For the majority of people, lunchtimes are often a time of the day where you can sit back and interact with your work colleagues about the latest news, gossip and how the local football team are under-performing. For the lucky few, time which has been designated to indulge in meat-filled wheat goodness consists of games that help relieve the stress of the working day. Many will testify to games which they regard as being ‘perfect’ for the lunchtime gamer, but the latest game to be used in this way is Tower of Guns, which comes from Joe Mirabello (veteran game artist) and Terrible Posture Games.

Some may have begun reading this review and thinking: “Why is he obsessed so much with lunch?”

The reason for the meal-themed introduction is because Tower of Guns is being promoted as a “lunch break FPS” which creates a fresh challenge each time a new campaign is started, due to it being a rogue-like game. To complete the game you need to make your way through seven different levels whilst trying to stave off the threat of guns and bosses which come in all shapes and sizes. Before you begin each level, you are presented with a target time to beat the level and gain as many secrets as you can.

The player begins not by choosing a character, but by choosing a gun and a perk. Of the two perks available at the beginning, the triple jump is the most favourable as you learn how the enemies attack you and are able to dodge them a lot easier by jumping over some of them. Part of the gameplay is collecting health from defeated enemies as well as blue orbs and cards. These blue orbs and cards improve your weapon, which makes the gunplay even more fun.


If there is one thing you have to learn about Tower of Guns, it’s the overwhelming number of bullets you have to deal with. The random situations the game places you in makes each game feel unique and fun as there is a comical side to the game with some of the brief dialogue provided by the side characters and the names of the weapons. I can’t imagine blasting my way through Battlefield 4 using the Portable Pizza Thrower and the light-hearted approach to the game makes things easier to relate to and understand.

In first-person shooters, it normally depends on the gameplay mechanics rather than anything else and Tower of Guns’ shooting mechanics feel solid and on-point. Team this with the easy to use movement controls and it makes dodging enemy fire ludicrously fun. In one of the huge boss battles, I began holding down the right button and altered my direction in the circular motion which the room dictated by pressing forward. I unloaded shot-after-shot on the empowering enemy and I was hardly hit by any of the bullets. To some this may sound like a pointless fight, but the way you feel after seeing hundreds of bullets and cannonballs flying towards you makes any fight feel very rewarding.

The enemies come in all shapes and sizes. In the opening level, the guns are pretty small but are often crowded together which creates mayhem right from the off. As you delve further into Tower of Guns you soon come across huge cannons which look larger than life and guns which pollute the air surround you wherever you choose to go. The enemies do not have any resemblance to humans at all. Many of the enemies are spinning razor blades, colourful lights and some even resemble flying mint humbugs. It may not seem like much when there are only one or two enemies, but once they group together they can become overpowering.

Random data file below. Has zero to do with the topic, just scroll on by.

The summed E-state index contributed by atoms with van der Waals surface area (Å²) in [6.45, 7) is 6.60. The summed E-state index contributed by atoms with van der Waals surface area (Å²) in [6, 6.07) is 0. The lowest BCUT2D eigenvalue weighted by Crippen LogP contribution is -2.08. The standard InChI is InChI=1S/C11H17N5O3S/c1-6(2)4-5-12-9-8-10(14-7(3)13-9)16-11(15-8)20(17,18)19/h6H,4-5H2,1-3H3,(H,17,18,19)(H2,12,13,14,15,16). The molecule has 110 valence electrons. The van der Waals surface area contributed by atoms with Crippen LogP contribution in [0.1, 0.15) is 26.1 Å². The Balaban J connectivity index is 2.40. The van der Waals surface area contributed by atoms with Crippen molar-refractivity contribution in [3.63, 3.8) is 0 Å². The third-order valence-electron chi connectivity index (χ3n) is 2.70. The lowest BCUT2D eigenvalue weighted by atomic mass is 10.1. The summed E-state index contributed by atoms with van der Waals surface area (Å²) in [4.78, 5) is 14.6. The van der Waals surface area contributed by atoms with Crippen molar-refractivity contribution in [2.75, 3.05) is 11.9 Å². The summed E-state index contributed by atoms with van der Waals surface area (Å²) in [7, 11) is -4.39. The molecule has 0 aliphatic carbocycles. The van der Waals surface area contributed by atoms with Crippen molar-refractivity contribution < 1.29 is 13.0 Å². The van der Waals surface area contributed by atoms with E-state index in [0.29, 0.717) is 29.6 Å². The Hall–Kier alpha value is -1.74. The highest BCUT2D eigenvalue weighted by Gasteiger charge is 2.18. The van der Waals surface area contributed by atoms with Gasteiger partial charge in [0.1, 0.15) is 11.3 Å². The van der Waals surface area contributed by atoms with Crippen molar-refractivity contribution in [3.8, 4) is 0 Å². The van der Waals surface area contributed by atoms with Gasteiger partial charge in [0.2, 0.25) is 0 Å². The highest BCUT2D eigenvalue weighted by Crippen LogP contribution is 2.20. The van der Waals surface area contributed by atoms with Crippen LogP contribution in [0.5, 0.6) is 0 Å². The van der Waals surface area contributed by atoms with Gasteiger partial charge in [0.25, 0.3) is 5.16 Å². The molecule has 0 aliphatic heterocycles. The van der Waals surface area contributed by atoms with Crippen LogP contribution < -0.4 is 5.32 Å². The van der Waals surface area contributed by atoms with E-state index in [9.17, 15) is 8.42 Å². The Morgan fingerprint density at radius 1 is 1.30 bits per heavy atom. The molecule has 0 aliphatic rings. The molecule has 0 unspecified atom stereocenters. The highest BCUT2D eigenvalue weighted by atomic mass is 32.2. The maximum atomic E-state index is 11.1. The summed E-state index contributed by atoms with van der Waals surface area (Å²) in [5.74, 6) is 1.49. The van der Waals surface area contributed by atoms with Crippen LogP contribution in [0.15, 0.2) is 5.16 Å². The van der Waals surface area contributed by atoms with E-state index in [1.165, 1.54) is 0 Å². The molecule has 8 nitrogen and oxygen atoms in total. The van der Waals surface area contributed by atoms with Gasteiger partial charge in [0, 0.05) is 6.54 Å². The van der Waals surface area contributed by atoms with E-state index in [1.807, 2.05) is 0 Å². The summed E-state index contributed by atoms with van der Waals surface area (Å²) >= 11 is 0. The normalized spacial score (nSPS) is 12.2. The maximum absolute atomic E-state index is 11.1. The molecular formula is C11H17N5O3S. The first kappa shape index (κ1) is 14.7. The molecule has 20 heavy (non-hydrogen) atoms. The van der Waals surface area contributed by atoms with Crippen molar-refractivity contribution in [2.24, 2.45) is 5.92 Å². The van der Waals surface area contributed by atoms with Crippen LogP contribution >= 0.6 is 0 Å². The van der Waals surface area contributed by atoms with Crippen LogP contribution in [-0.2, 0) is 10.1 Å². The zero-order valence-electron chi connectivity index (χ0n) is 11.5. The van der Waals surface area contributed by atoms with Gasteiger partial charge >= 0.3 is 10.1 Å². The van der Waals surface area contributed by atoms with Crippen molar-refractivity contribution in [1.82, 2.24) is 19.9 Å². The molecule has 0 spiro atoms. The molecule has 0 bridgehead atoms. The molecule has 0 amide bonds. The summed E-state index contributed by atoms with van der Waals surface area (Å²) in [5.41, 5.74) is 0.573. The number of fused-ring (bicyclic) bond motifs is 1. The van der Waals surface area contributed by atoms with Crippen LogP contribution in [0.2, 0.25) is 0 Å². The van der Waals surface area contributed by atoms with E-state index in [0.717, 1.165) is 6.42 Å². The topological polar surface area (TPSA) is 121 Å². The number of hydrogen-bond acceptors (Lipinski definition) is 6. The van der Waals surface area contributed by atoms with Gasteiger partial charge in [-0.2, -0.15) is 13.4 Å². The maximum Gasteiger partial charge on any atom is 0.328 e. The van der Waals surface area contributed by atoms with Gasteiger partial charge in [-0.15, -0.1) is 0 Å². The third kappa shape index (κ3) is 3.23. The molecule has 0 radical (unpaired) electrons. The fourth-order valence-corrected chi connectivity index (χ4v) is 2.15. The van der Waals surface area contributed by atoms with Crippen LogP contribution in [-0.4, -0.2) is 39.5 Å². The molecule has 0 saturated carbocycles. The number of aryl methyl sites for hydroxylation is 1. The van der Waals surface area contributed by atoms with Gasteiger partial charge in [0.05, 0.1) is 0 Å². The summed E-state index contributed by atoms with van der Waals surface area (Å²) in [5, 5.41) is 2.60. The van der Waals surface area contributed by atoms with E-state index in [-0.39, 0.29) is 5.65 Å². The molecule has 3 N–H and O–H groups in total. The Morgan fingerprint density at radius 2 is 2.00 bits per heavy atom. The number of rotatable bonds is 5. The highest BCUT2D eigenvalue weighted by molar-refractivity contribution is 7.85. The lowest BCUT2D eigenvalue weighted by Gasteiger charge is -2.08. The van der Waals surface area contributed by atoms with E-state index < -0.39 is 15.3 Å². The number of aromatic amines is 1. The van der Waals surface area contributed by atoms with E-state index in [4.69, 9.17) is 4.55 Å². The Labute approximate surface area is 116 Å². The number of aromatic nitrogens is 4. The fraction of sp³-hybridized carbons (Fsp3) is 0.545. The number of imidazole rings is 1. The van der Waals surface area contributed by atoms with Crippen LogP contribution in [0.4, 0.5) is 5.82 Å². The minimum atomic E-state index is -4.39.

The bosses are huge and mostly take some manic button pressing to avoid their wicked artillery. The bosses are all well designed and include one that looks like a bulls head, there is also one which has a huge array of spinning razor blades which explode to add to the already bullet-laden battlefield. Some are easier than others, but those which I have come across have proven quite the test at times. There are only 7 levels in the game and they can throw up any one of 15 bosses.


Tower of Guns is not the prettiest game ever created, but it doesn’t look bad. With graphics being so crucial to many gamers these days, the game may seem lacklustre compared to a triple-A shooter, but it still holds up relatively well. My initial reactions to the introduction of the game was that it reminded me of Borderlands’ cel shaded aesthetics. I still believe this is the case, but the graphics aren’t one of the game’s strong points. The sound effects don’t add much atmosphere to the occasion either. Even when faced with a boss or a tricky situation, the music and sounds don’t make the battles feel as important as they should do.

In addition to weirdly named weapons, the game offers players the chance to customise their weapons and use them how they wish, as they have a combination feature. For instance, if you have a rocket launcher and mix it with the spread mod, you can have rockets flying everywhere and attacking everything in sight with one blast from your rocket launcher.  Starting with just two guns, there are 18 guns to find, as well as 12 gun mods. There are some weird and wonderful weapons which you can create to help make Tower of Guns fresh and personalised each time you switch it on.

For a different rogue-like experience, Tower of Guns offers something different and challenging enough to keep you playing a long time after the lunch break has finished. With easy-to-learn and simplistic gameplay, the new release from Terrible Posture Games is a blast to play. Even if it doesn’t look as attractive as other titles, it’s a lot of fun and offers even the most experienced FPS gamers with a huge task in getting past all seven levels. At only £11.99, Tower of Guns will have you putting your sandwich down and playing through gun-filled worlds more often.

Tower of Guns is available now via numerous online outlets including Steam, Humble Store and Indie Game Stand.


Simon Marshall